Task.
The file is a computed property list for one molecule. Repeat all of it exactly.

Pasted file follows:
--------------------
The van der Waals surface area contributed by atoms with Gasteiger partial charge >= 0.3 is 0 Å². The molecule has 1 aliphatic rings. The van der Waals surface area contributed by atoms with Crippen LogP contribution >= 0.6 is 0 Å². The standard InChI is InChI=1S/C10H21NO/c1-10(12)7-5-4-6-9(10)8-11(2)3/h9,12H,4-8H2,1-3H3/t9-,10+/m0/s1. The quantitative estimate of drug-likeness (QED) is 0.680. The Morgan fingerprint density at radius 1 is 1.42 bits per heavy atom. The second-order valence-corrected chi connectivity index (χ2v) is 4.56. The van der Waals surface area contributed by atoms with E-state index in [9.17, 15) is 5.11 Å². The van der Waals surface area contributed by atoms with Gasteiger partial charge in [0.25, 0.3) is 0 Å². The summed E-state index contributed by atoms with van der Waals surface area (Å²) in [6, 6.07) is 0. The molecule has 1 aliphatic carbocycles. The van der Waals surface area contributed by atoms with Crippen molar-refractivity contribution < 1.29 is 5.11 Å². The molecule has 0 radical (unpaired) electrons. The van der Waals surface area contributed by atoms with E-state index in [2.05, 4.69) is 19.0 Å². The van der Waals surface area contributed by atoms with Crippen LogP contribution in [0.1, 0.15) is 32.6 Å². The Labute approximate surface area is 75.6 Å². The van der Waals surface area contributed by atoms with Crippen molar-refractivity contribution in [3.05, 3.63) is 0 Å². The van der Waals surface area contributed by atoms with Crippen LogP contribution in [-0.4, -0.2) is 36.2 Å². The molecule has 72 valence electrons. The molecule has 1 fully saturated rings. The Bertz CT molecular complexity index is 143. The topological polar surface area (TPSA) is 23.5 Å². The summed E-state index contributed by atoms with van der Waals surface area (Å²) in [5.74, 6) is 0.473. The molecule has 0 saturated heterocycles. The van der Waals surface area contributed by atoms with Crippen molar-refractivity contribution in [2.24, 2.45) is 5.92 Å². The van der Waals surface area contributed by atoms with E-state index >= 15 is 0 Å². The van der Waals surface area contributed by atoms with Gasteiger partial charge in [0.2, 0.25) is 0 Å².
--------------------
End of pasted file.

The van der Waals surface area contributed by atoms with Gasteiger partial charge >= 0.3 is 0 Å². The molecule has 1 aliphatic rings. The van der Waals surface area contributed by atoms with Crippen LogP contribution >= 0.6 is 0 Å². The standard InChI is InChI=1S/C10H21NO/c1-10(12)7-5-4-6-9(10)8-11(2)3/h9,12H,4-8H2,1-3H3/t9-,10+/m0/s1. The quantitative estimate of drug-likeness (QED) is 0.680. The Morgan fingerprint density at radius 1 is 1.42 bits per heavy atom. The second-order valence-corrected chi connectivity index (χ2v) is 4.56. The van der Waals surface area contributed by atoms with E-state index in [9.17, 15) is 5.11 Å². The van der Waals surface area contributed by atoms with Gasteiger partial charge in [0.25, 0.3) is 0 Å². The summed E-state index contributed by atoms with van der Waals surface area (Å²) in [6, 6.07) is 0. The molecule has 1 aliphatic carbocycles. The van der Waals surface area contributed by atoms with Crippen molar-refractivity contribution < 1.29 is 5.11 Å². The molecule has 0 radical (unpaired) electrons. The van der Waals surface area contributed by atoms with E-state index in [2.05, 4.69) is 19.0 Å². The van der Waals surface area contributed by atoms with Crippen LogP contribution in [0.1, 0.15) is 32.6 Å². The Labute approximate surface area is 75.6 Å². The van der Waals surface area contributed by atoms with Crippen molar-refractivity contribution in [3.05, 3.63) is 0 Å². The van der Waals surface area contributed by atoms with Crippen LogP contribution in [-0.4, -0.2) is 36.2 Å². The molecule has 72 valence electrons. The molecule has 1 fully saturated rings. The Bertz CT molecular complexity index is 143. The topological polar surface area (TPSA) is 23.5 Å². The summed E-state index contributed by atoms with van der Waals surface area (Å²) in [5.74, 6) is 0.473. The molecule has 0 saturated heterocycles. The van der Waals surface area contributed by atoms with Crippen molar-refractivity contribution in [2.24, 2.45) is 5.92 Å². The van der Waals surface area contributed by atoms with E-state index >= 15 is 0 Å². The van der Waals surface area contributed by atoms with Gasteiger partial charge in [0.2, 0.25) is 0 Å².